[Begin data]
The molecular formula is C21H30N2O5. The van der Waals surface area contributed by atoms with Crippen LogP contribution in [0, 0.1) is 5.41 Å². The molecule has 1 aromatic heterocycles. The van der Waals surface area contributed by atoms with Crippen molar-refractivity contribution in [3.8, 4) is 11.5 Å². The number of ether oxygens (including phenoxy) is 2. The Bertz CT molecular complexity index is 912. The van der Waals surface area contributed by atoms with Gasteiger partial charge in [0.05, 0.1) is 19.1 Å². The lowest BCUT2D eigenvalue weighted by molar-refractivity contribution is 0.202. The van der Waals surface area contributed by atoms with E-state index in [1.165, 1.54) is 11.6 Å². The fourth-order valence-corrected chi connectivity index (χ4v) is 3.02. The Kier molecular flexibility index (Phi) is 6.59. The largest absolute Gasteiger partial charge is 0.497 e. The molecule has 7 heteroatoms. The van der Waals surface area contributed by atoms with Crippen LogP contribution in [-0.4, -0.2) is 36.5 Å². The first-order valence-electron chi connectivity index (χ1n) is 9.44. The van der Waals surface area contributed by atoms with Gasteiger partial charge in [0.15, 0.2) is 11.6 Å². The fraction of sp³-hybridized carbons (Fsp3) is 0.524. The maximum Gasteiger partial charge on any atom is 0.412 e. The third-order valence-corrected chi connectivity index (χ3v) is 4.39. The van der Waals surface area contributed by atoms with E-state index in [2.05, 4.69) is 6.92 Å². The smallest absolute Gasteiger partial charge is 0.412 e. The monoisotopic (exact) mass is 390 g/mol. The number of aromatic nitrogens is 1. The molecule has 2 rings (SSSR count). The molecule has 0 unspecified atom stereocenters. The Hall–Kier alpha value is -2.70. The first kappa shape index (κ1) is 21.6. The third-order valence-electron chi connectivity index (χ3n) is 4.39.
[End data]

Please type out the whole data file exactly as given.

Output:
The molecular formula is C21H30N2O5. The van der Waals surface area contributed by atoms with Crippen LogP contribution in [0, 0.1) is 5.41 Å². The molecule has 1 aromatic heterocycles. The van der Waals surface area contributed by atoms with Crippen molar-refractivity contribution in [3.8, 4) is 11.5 Å². The number of ether oxygens (including phenoxy) is 2. The Bertz CT molecular complexity index is 912. The van der Waals surface area contributed by atoms with Gasteiger partial charge in [0.05, 0.1) is 19.1 Å². The lowest BCUT2D eigenvalue weighted by molar-refractivity contribution is 0.202. The van der Waals surface area contributed by atoms with E-state index in [1.165, 1.54) is 11.6 Å². The fourth-order valence-corrected chi connectivity index (χ4v) is 3.02. The Kier molecular flexibility index (Phi) is 6.59. The largest absolute Gasteiger partial charge is 0.497 e. The molecule has 7 heteroatoms. The van der Waals surface area contributed by atoms with Crippen LogP contribution in [-0.4, -0.2) is 36.5 Å². The first-order valence-electron chi connectivity index (χ1n) is 9.44. The van der Waals surface area contributed by atoms with Gasteiger partial charge in [0.15, 0.2) is 11.6 Å². The fraction of sp³-hybridized carbons (Fsp3) is 0.524. The maximum Gasteiger partial charge on any atom is 0.412 e. The third-order valence-corrected chi connectivity index (χ3v) is 4.39. The van der Waals surface area contributed by atoms with E-state index in [2.05, 4.69) is 6.92 Å². The smallest absolute Gasteiger partial charge is 0.412 e. The monoisotopic (exact) mass is 390 g/mol. The number of aromatic nitrogens is 1. The molecule has 2 rings (SSSR count). The molecule has 0 unspecified atom stereocenters. The Hall–Kier alpha value is -2.70. The first kappa shape index (κ1) is 21.6. The third-order valence-electron chi connectivity index (χ3n) is 4.39.